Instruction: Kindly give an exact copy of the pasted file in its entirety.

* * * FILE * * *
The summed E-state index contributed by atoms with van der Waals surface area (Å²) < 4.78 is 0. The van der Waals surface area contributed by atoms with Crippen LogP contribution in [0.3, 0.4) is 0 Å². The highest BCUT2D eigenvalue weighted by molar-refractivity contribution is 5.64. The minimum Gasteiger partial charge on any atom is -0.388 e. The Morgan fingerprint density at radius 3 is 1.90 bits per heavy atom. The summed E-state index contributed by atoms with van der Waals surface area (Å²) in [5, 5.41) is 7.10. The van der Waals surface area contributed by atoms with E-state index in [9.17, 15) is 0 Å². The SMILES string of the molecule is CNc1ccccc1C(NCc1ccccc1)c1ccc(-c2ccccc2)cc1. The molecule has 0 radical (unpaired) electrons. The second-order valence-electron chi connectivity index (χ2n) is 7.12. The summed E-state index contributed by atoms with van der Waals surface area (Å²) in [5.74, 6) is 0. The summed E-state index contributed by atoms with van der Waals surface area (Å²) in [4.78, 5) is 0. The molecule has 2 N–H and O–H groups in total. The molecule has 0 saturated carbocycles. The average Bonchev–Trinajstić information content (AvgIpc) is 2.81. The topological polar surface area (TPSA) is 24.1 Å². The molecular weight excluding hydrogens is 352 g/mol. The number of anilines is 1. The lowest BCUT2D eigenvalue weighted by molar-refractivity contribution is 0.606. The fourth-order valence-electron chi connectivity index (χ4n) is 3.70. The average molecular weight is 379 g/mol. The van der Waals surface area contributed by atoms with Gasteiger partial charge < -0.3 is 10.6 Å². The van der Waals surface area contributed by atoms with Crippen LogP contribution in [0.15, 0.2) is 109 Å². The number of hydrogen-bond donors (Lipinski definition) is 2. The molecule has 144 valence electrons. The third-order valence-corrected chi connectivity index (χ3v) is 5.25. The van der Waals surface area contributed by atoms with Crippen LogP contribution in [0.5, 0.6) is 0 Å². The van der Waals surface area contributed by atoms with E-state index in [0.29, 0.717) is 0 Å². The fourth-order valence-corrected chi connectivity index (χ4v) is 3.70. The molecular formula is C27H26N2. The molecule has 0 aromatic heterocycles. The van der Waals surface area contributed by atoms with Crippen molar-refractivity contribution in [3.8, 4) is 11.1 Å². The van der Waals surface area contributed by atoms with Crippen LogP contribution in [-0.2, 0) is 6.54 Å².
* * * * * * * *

The summed E-state index contributed by atoms with van der Waals surface area (Å²) < 4.78 is 0. The van der Waals surface area contributed by atoms with Crippen LogP contribution in [0.3, 0.4) is 0 Å². The highest BCUT2D eigenvalue weighted by molar-refractivity contribution is 5.64. The minimum Gasteiger partial charge on any atom is -0.388 e. The Morgan fingerprint density at radius 3 is 1.90 bits per heavy atom. The summed E-state index contributed by atoms with van der Waals surface area (Å²) in [5, 5.41) is 7.10. The van der Waals surface area contributed by atoms with E-state index in [9.17, 15) is 0 Å². The SMILES string of the molecule is CNc1ccccc1C(NCc1ccccc1)c1ccc(-c2ccccc2)cc1. The molecule has 0 radical (unpaired) electrons. The second-order valence-electron chi connectivity index (χ2n) is 7.12. The summed E-state index contributed by atoms with van der Waals surface area (Å²) in [5.74, 6) is 0. The summed E-state index contributed by atoms with van der Waals surface area (Å²) in [4.78, 5) is 0. The molecule has 2 N–H and O–H groups in total. The molecule has 0 saturated carbocycles. The average Bonchev–Trinajstić information content (AvgIpc) is 2.81. The topological polar surface area (TPSA) is 24.1 Å². The molecular weight excluding hydrogens is 352 g/mol. The number of anilines is 1. The lowest BCUT2D eigenvalue weighted by molar-refractivity contribution is 0.606. The fourth-order valence-electron chi connectivity index (χ4n) is 3.70. The average molecular weight is 379 g/mol. The van der Waals surface area contributed by atoms with Gasteiger partial charge < -0.3 is 10.6 Å². The van der Waals surface area contributed by atoms with Crippen LogP contribution in [0.15, 0.2) is 109 Å². The number of hydrogen-bond donors (Lipinski definition) is 2. The molecule has 144 valence electrons. The third-order valence-corrected chi connectivity index (χ3v) is 5.25. The van der Waals surface area contributed by atoms with Crippen LogP contribution in [0.5, 0.6) is 0 Å². The van der Waals surface area contributed by atoms with E-state index in [0.29, 0.717) is 0 Å². The fourth-order valence-corrected chi connectivity index (χ4v) is 3.70. The molecular formula is C27H26N2. The molecule has 0 aromatic heterocycles. The van der Waals surface area contributed by atoms with Crippen molar-refractivity contribution in [3.8, 4) is 11.1 Å². The van der Waals surface area contributed by atoms with Crippen LogP contribution in [-0.2, 0) is 6.54 Å².